Superior Livestock Auction, Inc. was founded in 1987 and introduced satellite video marketing to the nation’s cattle industry. Superior has grown to become the largest livestock auction in the United States, marketing well over one million head of cattle annually.  Superior Livestock Auction, Inc. has offices located in Brush, CO, and Fort Worth, TX, with its auction facilities and Superior Productions’ offices located in The Fort Worth Stockyards National Historic District.

Jim Odle, co-founder and General Manager of Superior Livestock Auction, commented, “I have had the privilege of meeting and getting to know Robert York and Danny Jones from National, and I truly believe that National is the ideal ownership group for Superior Livestock Auction.  We share common goals and values and we look forward to working with them as we move forward to continue our legacy in the livestock marketing industry.”

Joe Lichtie, vice president of Superior Livestock Auction, noted, “This is a perfect alliance of two industry leaders coming together. Superior Livestock is thankful for the successful transition led by National and Farm Credit West throughout the acquisition of Superior.  We couldn’t have asked for a better outcome for Superior Livestock, our representatives, employees and most importantly our loyal customers. This venture has been a long time coming, and we look forward to remaining the Nation’s leader in livestock marketing.”

Danny Jones, president of Superior Livestock Auction, commented, “The two companies share a common bond, a commitment to serve the United States cattle industry with the best products and services available. We believe that by joining forces, we can further serve the industry. Superior Livestock Auction has become the industry leader in helping both sellers and buyers of cattle reach their desired goals. Superior’s innovative marketing system provides tremendous value to both sellers and buyers, not only through access to the nationwide market, but also through efficiencies gained in reduced shipping costs, lower animal stress, and better animal health.”

Robert York, president and CEO of National, added, “We have admired the business model of Superior for many years. We have often had the opportunity to work with many of the representatives and employees of Superior since we share many mutual customer relationships. We have always viewed Superior as a company comprised of hard working people with the strongest integrity and we believe they work every day to achieve higher profits for their buyers and sellers.  We couldn’t be more pleased to join forces.”

First DIGI‐STAR Facebook Sweepstakes Winner

Charlie Jones of Richfield, Wisconsin is the proud owner of a new EZ 3600 indicator. Jones was randomly chosen from the Digi‐Star facebook sweepstakes, "Why I Need a New Indicator".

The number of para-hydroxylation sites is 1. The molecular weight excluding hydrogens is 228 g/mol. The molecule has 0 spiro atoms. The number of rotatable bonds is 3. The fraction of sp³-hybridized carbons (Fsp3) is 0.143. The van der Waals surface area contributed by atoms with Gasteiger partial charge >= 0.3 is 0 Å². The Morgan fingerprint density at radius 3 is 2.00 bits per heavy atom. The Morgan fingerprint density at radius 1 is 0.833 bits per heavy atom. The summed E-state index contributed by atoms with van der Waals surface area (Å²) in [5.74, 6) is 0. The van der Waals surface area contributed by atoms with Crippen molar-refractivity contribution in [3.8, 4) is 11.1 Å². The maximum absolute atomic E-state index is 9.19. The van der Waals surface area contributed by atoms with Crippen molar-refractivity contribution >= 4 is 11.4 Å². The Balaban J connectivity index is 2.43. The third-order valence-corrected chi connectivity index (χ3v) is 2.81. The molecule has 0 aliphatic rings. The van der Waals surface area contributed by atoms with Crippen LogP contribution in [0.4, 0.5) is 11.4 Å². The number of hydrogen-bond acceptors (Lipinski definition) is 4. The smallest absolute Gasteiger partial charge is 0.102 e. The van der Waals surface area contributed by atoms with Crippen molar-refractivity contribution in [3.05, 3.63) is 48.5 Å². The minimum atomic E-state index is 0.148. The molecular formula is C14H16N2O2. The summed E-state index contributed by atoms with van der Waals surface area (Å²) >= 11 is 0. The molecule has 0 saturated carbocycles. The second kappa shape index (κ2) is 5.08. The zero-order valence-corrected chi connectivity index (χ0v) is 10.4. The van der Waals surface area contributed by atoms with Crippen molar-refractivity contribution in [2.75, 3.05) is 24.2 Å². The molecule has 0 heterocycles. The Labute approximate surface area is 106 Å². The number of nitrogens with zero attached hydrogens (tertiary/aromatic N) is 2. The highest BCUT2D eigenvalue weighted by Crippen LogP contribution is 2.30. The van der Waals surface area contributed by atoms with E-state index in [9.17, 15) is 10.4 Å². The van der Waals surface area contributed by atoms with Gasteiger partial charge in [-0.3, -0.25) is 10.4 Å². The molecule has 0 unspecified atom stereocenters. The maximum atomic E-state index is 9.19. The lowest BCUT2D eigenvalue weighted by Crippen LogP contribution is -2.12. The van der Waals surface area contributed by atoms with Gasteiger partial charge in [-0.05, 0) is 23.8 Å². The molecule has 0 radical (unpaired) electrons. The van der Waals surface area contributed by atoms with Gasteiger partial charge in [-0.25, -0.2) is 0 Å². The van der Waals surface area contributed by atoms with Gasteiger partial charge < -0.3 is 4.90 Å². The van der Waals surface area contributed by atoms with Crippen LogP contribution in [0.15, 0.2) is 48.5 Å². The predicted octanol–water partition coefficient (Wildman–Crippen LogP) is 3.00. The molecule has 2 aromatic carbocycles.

Qualified entries had to "Like" Digi‐Star's facebook page and post a picture of their current indicator with a caption explaining why they needed a new indicator. The contest drew applicants from around the country with a variety of interesting stories. Jones learned about the contest at the WPS show in Oshkosh and entered just a few short hours before the contest closed March 31st. His name was randomly drawn winning an indicator of choice valued up to $2,500.

Jones has been farming for two years on his own with 90 cows and plans to grow his business. He bought a mixer with a used scale display. Jones said, "The scale always (and still does) work really well. Unfortunately, when the display and the side of the barn met, the display casing shattered." He had resorted to tying it to the old backing with baler twine. In addition to no longer worrying about it falling off the mixer, the new EZ 3600 allows you to batch recipes on the indicator itself and more importantly is easily upgradeable to TMR Trackersoftware which allows the user to move away from manually entry of ingredients and recipes.

Digi‐Star's Software Sales Manager, Carol Coulombe said, "Digi‐Star is excited to “grow” with this young entrepreneur as his operation expands." Jones added, "It's nice to be able to see and read this new scale in all light and weather conditions!"

Like Digi‐Star on facebook to learn about the latest events and innovative products being released. Digi‐Star LLC is a leading manufacturer of electronic weighing systems, providing measuring solutions to optimize agricultural performance. This is done through precision load cells, sensors, indicators and feed management software packages.

Colorado Ag Faces Devastating Energy Cost Hike

crop irrigation in danger in Colorado

This spring, state legislatures around the country have demonstrated just how important it is for cattlemen to be involved and support their state associations. I can’t highlight all the potentially devastating pieces of legislation that have been proposed, defeated or, unfortunately in a few cases, passed in legislatures across the country. I’ll use just one example here in Colorado.